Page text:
By: Diane Nicole Go, GIA Graduate Gemologist
You can never go wrong with a diamond.
And why is that?
Firstly, diamonds are rare and valuable. Unlike other gemstones that are made up of more than one element, diamonds are made of only one thing: Carbon. The chances of a pure stone happen rarely, making it expensive and highly sought-after. Diamonds are also the hardest gemstone on earth, with a 10 ranking on the Mohs scale of hardness. Nothing can scratch a diamond besides another diamond.
Secondly, diamonds are timeless and classic. They’re versatile gemstones that can be used in all forms of jewelry and are often prized for its brilliance. You can mount them in any kind of metal, from white, yellow or rose gold to even platinum, and they would still flatter anyone. Diamonds can take the spotlight as center stones or pendants, while small ones can accentuate or frame other gemstones as melees or accent stones.
And finally, there’s just this appeal that comes with diamonds. Often used in wedding rings or to celebrate a married couple’s 50th anniversary, diamonds symbolize longevity, everlasting love and endurance— just like how a diamond can withstand enormous heat and pressure to become the shining, brilliant stone that it is.
But going beyond the colorless diamonds that are usually more popular, these gemstones also come in different colors, which are rarer, if not sometimes even more valuable. From canary yellows, to warm cognac browns, pale blues and even candy-colored pinks, diamonds that come in hues other than colorless are categorized as Colored Diamonds.
If you want a something different from the usual colorless diamonds, Colored diamonds are your best bet!
Color-Grading 101Colored diamonds are ranked based on the intensity of its color. The more vivid and saturated color it has, the more valuable it is. The ranking used for these colored diamonds are as follows:
- Very Light
- Fancy Light
- Fancy Intense
- Fancy Vivid
- Fancy Dark
- Fancy Deep
Kinds of Colored diamondsColored diamonds occur in a wide variety of colors, with black, yellow and brown being the more common hues, while pinks, blues, greens and reds are rarer, and therefore more expensive, with all values held constant. They get their color from trace elements that get into the diamond during its formation.
BLACKNatural-colored black diamonds used to be looked down on and were often used for industrial purposes because of its large cracks and chips and uneven color. However, people began to show interest in this dark stone during the 20th century, when designers used it in jewelry to add contrast to colorless diamonds in pave settings. Going beyond accent stones, some large black diamonds have even been used as center stones in rings to create a dramatic appearance. Black diamonds get their color from minute traces of graphite, pyrite and hematite in the stone. These form patterns within the stone, resulting in an uneven color when you look at it closely. Sometimes, it can even look brownish to “olive” green. Natural black diamonds are generally opaque, giving it a somewhat metallic look. And because these stones are often heavily included, or not very durable, it is important that you take very good care when handling or wearing it.
BROWNThe most common fancy diamond color, brown diamonds were only good for industrial use until the 1980’s. Thanks to a sudden increase of quantity in the Argyle Mines and marketers giving them romantic names like cognac, champagne and chocolate, these brown diamonds have earned a place in the market and have helped make diamonds more accessible to consumers. Brown diamonds get their color from internal parallel brown lines that occur because of a distortion in the arrangement of molecules (crystal lattice). They occur in a wide range of tones, from light to very dark. Brown diamonds outside the D to Z scale can be graded Fancy Light Brown, Fancy Brown or Fancy Dark brown, depending on its tone, and these fetch better prices than their counterpart.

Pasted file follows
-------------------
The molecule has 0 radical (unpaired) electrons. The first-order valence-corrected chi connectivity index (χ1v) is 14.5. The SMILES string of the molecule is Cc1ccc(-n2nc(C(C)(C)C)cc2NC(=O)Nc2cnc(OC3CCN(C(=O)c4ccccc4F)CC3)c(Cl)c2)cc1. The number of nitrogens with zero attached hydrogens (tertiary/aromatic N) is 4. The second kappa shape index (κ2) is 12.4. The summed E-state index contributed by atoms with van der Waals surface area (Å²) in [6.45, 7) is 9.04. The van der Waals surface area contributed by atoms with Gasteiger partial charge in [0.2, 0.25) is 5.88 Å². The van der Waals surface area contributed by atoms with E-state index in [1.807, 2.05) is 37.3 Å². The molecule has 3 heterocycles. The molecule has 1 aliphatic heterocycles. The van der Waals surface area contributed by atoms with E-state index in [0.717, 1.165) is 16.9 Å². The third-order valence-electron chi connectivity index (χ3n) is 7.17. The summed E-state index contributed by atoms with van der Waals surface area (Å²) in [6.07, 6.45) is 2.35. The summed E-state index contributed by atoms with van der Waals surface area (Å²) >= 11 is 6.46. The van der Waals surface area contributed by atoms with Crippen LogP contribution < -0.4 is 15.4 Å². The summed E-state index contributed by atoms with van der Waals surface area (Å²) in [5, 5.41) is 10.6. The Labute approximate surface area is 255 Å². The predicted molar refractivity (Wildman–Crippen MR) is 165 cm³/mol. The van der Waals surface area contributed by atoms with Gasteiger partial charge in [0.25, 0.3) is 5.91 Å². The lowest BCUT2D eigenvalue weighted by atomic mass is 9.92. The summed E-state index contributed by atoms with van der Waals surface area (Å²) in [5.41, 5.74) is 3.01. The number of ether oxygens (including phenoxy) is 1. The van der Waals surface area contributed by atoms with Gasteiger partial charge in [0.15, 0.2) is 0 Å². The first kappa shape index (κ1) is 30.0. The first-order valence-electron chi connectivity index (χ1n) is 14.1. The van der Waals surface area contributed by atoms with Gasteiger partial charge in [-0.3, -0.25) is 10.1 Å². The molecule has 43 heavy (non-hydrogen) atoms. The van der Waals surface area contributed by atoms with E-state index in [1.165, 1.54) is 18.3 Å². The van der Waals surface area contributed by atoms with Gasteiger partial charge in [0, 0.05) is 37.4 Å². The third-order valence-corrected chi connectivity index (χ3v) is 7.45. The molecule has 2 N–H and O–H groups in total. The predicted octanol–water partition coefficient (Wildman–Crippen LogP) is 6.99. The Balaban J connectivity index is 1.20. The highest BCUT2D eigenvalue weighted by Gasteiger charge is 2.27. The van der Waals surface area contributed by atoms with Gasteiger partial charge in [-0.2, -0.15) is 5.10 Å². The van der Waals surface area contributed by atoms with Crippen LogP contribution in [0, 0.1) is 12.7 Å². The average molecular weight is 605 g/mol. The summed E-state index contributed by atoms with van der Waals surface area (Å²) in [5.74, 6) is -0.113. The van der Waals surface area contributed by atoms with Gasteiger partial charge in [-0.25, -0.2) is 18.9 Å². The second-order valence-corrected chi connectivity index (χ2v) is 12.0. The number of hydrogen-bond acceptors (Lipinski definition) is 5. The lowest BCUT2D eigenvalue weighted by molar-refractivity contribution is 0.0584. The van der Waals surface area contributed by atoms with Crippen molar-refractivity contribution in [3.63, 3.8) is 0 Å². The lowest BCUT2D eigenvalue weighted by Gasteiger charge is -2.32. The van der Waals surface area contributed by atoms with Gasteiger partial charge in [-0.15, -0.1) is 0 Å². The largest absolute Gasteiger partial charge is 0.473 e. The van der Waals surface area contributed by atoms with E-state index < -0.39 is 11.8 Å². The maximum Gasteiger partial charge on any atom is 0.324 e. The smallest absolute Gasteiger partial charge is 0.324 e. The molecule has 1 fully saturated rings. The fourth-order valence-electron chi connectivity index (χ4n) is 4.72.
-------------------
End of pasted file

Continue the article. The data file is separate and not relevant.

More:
YELLOWYellow Diamonds are the second most abundant Colored diamonds. It’s often called canary yellow in the market for its bright yellow color, which can be attributed to the trace element Nitrogen. The intensity of the yellow color depends on the amount of nitrogen in the stone. The more saturated and noticeable the color is on a diamond, the higher its value. These yellow diamonds are categorized as colored diamonds and can range from faint all the way to fancy deep. Yellow Diamonds are often cut in fancy shapes, like the radiant cut. This helps maximize its yellow color and saves as much of the rough as possible. A yellow-gold mounting is often used for yellow diamonds to further emphasize its color
PINK (Pink Diamond Article)GIA researchers have theorized that a pink diamond gets its color from a distortion on its crystal pattern or lattice. These imperfections in the arrangement of atoms can cause the pink graining in crystals, making them appear pink. Pink diamonds have been found in areas like Brazil, India and even in far-off mines in Russia and Africa. The Argyll Mine in Australia is known for these pink diamonds, but even so, the yield there is also low, making pink diamonds a rare commodity. Pink diamonds can be mounted on rose-gold to emphasize its pink color. They can be used as both center and accent stones in jewelry, depending on the design and preference of the customer.
BLUEBlue diamonds are extremely rare, and often have a tinge of gray to it. Their color will never rival that of a sapphire, as it is lighter and more subdued. It gets its color from the element boron— the more boron present, the deeper the blue. Since blue diamonds are rare, the criteria to assess its color is more lenient. Unlike yellow and brown diamonds that start off at faint colors, blue diamonds start at light in the color grading scale for colored diamonds. India is a source for blue diamonds, along with mines in South Africa like the Cullinan Mine. The yield, however, is quite low, and oftentimes, the rough has uneven colors, which are challenging for cutters who need to get the best color and at the same time retain most of its weight. One popular and rare blue diamond is the Hope Diamond, which earned the reputation of being cursed as it brought misfortune to its owners.